68 Units Proposed in Foster City
In San Mateo County, a planned city on a former landfill south of San Francisco may see 68 new homes in the midst of an office construction boom. Development firm Sares Regis Group of Northern California, LLC submitted an application to build 68 townhouses at the corner of East Hillsdale Boulevard and Triton Drive. 14 homes would be reserved at Below Market Rate rents for households earning 80-120% of Area Median Income, while the remaining 54 would be rented at market rate.
The project seeks to fulfill a ten year-old Master Plan for the area in a portion known as Phase C, with a zoning variance for more than the allowed 17 residential units, and is intended to provide housing close to transit and jobs as employment in San Mateo County continues to grow. The townhomes would include a shuttle service to the nearby CalTrain station, and is located a half-mile from offices of major employers including Visa, IBM, and Gilead.
This comes in the wake of major commercial real estate purchases by Gilead Sciences, a $19 billion pharmaceutical company with nearly 8,000 employees that primarily focuses on antiviral medication. Gilead paid $120 million for two adjacent sites at Foster City Boulevard totaling 12 acres. Zoned for 800,000 square feet of office space, the site would be an expansion of the pharma giant’s nearby campus, and would add thousands of jobs to the housing-scarce region.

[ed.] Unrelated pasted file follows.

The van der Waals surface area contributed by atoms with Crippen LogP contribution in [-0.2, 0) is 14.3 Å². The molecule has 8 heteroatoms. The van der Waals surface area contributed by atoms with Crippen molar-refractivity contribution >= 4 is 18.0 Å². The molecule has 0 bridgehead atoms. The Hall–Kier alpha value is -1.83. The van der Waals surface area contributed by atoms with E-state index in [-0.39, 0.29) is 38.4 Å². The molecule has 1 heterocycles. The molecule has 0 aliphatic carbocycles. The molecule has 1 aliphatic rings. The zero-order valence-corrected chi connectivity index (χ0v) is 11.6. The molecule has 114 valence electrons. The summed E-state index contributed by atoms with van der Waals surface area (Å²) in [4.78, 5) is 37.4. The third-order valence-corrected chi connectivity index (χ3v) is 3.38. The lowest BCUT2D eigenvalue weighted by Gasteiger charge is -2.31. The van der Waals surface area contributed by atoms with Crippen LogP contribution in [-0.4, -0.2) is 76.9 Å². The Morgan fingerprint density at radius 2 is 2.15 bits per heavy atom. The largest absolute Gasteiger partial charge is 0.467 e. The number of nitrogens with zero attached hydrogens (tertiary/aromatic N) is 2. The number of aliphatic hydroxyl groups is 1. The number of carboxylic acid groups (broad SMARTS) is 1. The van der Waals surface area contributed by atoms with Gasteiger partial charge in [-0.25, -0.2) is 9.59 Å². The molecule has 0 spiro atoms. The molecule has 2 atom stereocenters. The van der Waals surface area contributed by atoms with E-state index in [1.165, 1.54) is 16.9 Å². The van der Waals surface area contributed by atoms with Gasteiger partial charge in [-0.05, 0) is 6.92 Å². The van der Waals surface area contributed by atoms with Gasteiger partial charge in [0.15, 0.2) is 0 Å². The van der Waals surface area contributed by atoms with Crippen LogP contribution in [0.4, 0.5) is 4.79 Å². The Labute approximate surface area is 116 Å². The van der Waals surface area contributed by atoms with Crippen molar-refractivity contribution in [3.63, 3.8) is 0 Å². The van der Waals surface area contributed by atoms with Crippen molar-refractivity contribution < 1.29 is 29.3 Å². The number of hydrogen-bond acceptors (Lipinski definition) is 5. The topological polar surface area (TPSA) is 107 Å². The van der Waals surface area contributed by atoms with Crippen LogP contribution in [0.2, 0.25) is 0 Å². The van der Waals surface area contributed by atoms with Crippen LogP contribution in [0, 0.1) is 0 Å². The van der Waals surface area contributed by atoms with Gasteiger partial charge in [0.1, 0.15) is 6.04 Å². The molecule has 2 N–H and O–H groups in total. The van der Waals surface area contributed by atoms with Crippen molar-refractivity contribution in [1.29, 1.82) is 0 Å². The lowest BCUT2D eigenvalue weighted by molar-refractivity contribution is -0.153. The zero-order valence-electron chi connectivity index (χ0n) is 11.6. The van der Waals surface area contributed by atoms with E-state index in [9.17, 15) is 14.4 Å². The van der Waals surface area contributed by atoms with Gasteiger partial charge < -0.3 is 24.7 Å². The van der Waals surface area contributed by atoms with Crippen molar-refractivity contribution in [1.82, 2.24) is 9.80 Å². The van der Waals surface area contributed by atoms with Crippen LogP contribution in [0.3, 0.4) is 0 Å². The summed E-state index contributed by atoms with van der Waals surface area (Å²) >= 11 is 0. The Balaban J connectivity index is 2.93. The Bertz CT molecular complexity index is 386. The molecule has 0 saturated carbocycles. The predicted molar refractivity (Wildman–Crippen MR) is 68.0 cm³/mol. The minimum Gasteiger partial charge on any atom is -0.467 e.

Sares Regis’ new project is similar to a previous proposal in May of 2015 for 65-70 townhomes that was stonewalled by neighborhood opposition. City Council elicited feedback from the community in considering a zoning variance for the site, and the resulting backlash forced Sares Regis to wait for the next election cycle before restarting the entitlement process. The developer is optimistic that building new housing close to office space will reduce demand for cars and ease traffic congestion.
Despite these assurances, the local community’s concerns mostly focused on traffic congestion, as well as the potential strain on public schools. One resident wrote to City Council: “Perhaps I am selfish — I love our city and do not want it to become an overcrowded area like Redwood City…I do NOT want any more schools — build UP I say.”
“Have you tried to enter Foster City during the evening commute hours?” one resident demanded of the council. “Frustrating, exhausting, both mentally and from the gas fumes.”
Conversely, other residents complained that Foster City was already an undesirable place to live in due to its rental housing density: “Foster City is already a city with too many low income housing, too many rentals, [so] please stop making Foster City the capital of low income housing in [the] mid-Peninsula,” one resident pleaded. Another wrote, more bluntly: “As is well known, Foster City is already overcrowded so no more housing.”
Sares Regis will be returning to Foster City Council for a preliminary review on August 1.